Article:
Government cyber security minister quits

Pauline Neville Jones

Baroness Pauline Neville-Jones, a senior figure in Government cyber operations, has quit as minister of state for security and counter terrorism.

Neville-Jones, who was one of the driving forces behind initiatives such as the Cyber Security Challenge UK, has now been appointed as a "special representative to business on cyber security."

Baroness Angela Browning has been appointed Lords minister of state at the Home Office, although it was not made clear whether she would take over Neville-Jones' duties as security and counter terrorism minister.

At the start of the year, Neville-Jones told Prime Minister David Cameron she wished to leave her post around the time of the local elections, letters between the two revealed.

In her letter to Cameron, Neville-Jones said she looked back on her time in the Coalition "with some satisfaction."

"When I accepted the post of minister for security and counter terrorism I hoped that I would be able to contribute in particular to the implementation of the policy issues on which I had worked while we were in opposition. And I am pleased that I have been able to do this," she said.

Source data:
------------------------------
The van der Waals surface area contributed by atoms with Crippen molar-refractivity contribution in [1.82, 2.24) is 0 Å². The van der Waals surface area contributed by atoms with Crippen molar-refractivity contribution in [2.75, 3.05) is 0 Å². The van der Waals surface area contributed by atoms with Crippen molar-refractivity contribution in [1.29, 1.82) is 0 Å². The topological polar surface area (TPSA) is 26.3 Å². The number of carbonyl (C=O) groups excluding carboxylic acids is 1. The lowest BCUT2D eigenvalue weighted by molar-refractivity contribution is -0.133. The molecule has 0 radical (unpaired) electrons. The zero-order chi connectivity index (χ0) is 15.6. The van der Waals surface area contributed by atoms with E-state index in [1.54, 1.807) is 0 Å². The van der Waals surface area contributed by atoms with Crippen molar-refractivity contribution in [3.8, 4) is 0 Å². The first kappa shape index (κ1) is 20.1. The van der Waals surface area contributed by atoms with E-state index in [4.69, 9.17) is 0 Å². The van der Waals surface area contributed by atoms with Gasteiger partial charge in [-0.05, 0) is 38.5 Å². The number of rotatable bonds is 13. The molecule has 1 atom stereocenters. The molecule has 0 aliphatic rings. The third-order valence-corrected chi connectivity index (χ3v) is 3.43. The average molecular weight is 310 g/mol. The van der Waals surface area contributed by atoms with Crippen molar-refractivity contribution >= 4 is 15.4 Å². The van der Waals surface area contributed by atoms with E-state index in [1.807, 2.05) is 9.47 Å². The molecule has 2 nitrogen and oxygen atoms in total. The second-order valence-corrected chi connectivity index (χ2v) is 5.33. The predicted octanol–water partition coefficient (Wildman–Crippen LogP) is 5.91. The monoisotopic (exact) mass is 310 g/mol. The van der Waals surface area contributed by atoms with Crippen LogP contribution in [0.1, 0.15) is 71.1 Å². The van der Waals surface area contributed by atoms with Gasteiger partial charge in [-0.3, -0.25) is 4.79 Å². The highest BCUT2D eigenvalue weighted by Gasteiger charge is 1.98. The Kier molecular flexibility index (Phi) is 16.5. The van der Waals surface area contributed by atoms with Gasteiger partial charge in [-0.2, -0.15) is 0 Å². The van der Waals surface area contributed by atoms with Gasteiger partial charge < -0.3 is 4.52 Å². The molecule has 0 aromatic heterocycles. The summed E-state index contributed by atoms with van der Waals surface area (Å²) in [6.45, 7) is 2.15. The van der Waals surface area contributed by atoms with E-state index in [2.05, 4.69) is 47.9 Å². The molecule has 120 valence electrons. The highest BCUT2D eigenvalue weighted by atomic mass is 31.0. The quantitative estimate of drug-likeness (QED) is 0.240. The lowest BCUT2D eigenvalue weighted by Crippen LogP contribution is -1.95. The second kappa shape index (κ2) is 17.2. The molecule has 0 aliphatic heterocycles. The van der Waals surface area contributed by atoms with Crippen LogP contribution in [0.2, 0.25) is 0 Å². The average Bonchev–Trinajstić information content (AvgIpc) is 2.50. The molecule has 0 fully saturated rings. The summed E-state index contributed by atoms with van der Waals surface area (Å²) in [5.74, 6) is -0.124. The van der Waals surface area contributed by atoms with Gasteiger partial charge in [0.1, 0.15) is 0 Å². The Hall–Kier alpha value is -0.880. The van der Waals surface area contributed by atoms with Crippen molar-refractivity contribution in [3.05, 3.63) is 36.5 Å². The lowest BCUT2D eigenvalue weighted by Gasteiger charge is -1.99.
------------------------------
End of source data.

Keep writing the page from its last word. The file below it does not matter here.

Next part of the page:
"Cyber security is now established as a front line priority for the Government indeed for the country as a whole and serious work is in hand on developing a long term strategy."

In his own letter, Cameron said Neville-Jones had successfully ensured "security and liberty are more appropriately balanced."

"You have also rightly insisted that cyber security should receive greater attention, which is now happening," he added.

Neville-Jones' year in office was not without its difficulties. She reportedly had tense relationships with other Government officials, including Home Secretary Theresa May.

There were moments regarded as embarrassing, too. On one occasion, she appeared to have forgotten the name of a Home Office official advising her, the Guardian noted.

At another time, when appearing before the Commons home affairs select committee, Neville-Jones seemed poorly prepared when discussions on the Government's replacement for control orders came up.

Tom Brewster

Tom Brewster is currently an associate editor at Forbes and an award-winning journalist who covers cyber security, surveillance, and privacy. Starting his career at ITPro as a staff writer and working up to a senior staff writer role, Tom has been covering the tech industry for more than ten years and is considered one of the leading journalists in his specialism.

He is a proud alum of the University of Sheffield where he secured an undergraduate degree in English Literature before undertaking a certification from General Assembly in web development.